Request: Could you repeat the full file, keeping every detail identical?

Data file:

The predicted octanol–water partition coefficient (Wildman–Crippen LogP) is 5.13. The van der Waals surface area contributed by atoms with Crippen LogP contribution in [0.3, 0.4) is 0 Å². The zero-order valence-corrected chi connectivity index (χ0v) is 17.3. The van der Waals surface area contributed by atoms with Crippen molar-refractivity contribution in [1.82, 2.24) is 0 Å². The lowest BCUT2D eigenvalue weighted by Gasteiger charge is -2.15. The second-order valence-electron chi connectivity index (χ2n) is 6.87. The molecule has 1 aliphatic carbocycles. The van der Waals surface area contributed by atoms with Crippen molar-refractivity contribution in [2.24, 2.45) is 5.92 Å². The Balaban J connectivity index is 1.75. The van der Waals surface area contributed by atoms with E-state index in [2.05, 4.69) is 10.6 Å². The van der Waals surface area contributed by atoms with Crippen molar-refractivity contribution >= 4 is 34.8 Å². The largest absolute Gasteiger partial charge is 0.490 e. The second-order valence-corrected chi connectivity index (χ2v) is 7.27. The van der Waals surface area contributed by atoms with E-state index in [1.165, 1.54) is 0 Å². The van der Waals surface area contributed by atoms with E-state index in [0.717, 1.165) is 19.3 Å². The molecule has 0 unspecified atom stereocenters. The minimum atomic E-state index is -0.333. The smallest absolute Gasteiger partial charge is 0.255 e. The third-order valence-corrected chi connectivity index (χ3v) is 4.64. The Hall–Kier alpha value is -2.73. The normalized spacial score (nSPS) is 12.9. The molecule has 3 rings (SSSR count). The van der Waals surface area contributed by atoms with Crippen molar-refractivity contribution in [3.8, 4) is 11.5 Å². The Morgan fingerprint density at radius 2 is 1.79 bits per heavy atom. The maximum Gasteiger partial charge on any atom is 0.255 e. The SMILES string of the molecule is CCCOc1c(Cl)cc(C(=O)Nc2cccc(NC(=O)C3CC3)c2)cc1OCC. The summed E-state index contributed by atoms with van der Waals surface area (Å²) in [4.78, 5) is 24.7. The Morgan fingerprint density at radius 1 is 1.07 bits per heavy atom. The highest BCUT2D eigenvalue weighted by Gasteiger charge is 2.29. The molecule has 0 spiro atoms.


The predicted octanol–water partition coefficient (Wildman–Crippen LogP) is 5.13. The van der Waals surface area contributed by atoms with Crippen LogP contribution in [0.3, 0.4) is 0 Å². The zero-order valence-corrected chi connectivity index (χ0v) is 17.3. The van der Waals surface area contributed by atoms with Crippen molar-refractivity contribution in [1.82, 2.24) is 0 Å². The lowest BCUT2D eigenvalue weighted by Gasteiger charge is -2.15. The second-order valence-electron chi connectivity index (χ2n) is 6.87. The molecule has 1 aliphatic carbocycles. The van der Waals surface area contributed by atoms with Crippen molar-refractivity contribution in [2.24, 2.45) is 5.92 Å². The Balaban J connectivity index is 1.75. The van der Waals surface area contributed by atoms with E-state index in [2.05, 4.69) is 10.6 Å². The van der Waals surface area contributed by atoms with Crippen molar-refractivity contribution >= 4 is 34.8 Å². The largest absolute Gasteiger partial charge is 0.490 e. The second-order valence-corrected chi connectivity index (χ2v) is 7.27. The van der Waals surface area contributed by atoms with E-state index in [1.165, 1.54) is 0 Å². The van der Waals surface area contributed by atoms with E-state index in [0.717, 1.165) is 19.3 Å². The molecule has 0 unspecified atom stereocenters. The minimum atomic E-state index is -0.333. The smallest absolute Gasteiger partial charge is 0.255 e. The third-order valence-corrected chi connectivity index (χ3v) is 4.64. The Hall–Kier alpha value is -2.73. The normalized spacial score (nSPS) is 12.9. The molecule has 3 rings (SSSR count). The van der Waals surface area contributed by atoms with Crippen molar-refractivity contribution in [3.8, 4) is 11.5 Å². The Morgan fingerprint density at radius 2 is 1.79 bits per heavy atom. The maximum Gasteiger partial charge on any atom is 0.255 e. The SMILES string of the molecule is CCCOc1c(Cl)cc(C(=O)Nc2cccc(NC(=O)C3CC3)c2)cc1OCC. The summed E-state index contributed by atoms with van der Waals surface area (Å²) in [4.78, 5) is 24.7. The Morgan fingerprint density at radius 1 is 1.07 bits per heavy atom. The highest BCUT2D eigenvalue weighted by Gasteiger charge is 2.29. The molecule has 0 spiro atoms.